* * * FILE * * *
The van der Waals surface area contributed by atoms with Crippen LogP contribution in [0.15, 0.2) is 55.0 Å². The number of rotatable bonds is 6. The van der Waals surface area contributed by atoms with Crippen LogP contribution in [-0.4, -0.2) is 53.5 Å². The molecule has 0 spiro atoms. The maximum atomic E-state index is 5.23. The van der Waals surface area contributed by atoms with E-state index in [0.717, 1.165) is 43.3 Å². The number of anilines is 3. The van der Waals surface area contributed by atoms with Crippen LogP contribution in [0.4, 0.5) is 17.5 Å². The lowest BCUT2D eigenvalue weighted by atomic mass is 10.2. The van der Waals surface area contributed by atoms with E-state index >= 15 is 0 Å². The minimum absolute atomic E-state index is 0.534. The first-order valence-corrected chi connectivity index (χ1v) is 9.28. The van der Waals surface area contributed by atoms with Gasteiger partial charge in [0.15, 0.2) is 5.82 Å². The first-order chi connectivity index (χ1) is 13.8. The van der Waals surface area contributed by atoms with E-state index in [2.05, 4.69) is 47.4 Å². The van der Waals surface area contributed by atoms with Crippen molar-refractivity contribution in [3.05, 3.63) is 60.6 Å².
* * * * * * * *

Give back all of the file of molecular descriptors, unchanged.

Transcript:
The van der Waals surface area contributed by atoms with Crippen LogP contribution in [0.15, 0.2) is 55.0 Å². The number of rotatable bonds is 6. The van der Waals surface area contributed by atoms with Crippen LogP contribution in [-0.4, -0.2) is 53.5 Å². The molecule has 0 spiro atoms. The maximum atomic E-state index is 5.23. The van der Waals surface area contributed by atoms with E-state index in [0.717, 1.165) is 43.3 Å². The number of anilines is 3. The van der Waals surface area contributed by atoms with Crippen LogP contribution in [0.4, 0.5) is 17.5 Å². The lowest BCUT2D eigenvalue weighted by atomic mass is 10.2. The van der Waals surface area contributed by atoms with E-state index >= 15 is 0 Å². The minimum absolute atomic E-state index is 0.534. The first-order valence-corrected chi connectivity index (χ1v) is 9.28. The van der Waals surface area contributed by atoms with Gasteiger partial charge in [0.15, 0.2) is 5.82 Å². The first-order chi connectivity index (χ1) is 13.8. The van der Waals surface area contributed by atoms with E-state index in [2.05, 4.69) is 47.4 Å². The van der Waals surface area contributed by atoms with Crippen molar-refractivity contribution in [3.05, 3.63) is 60.6 Å².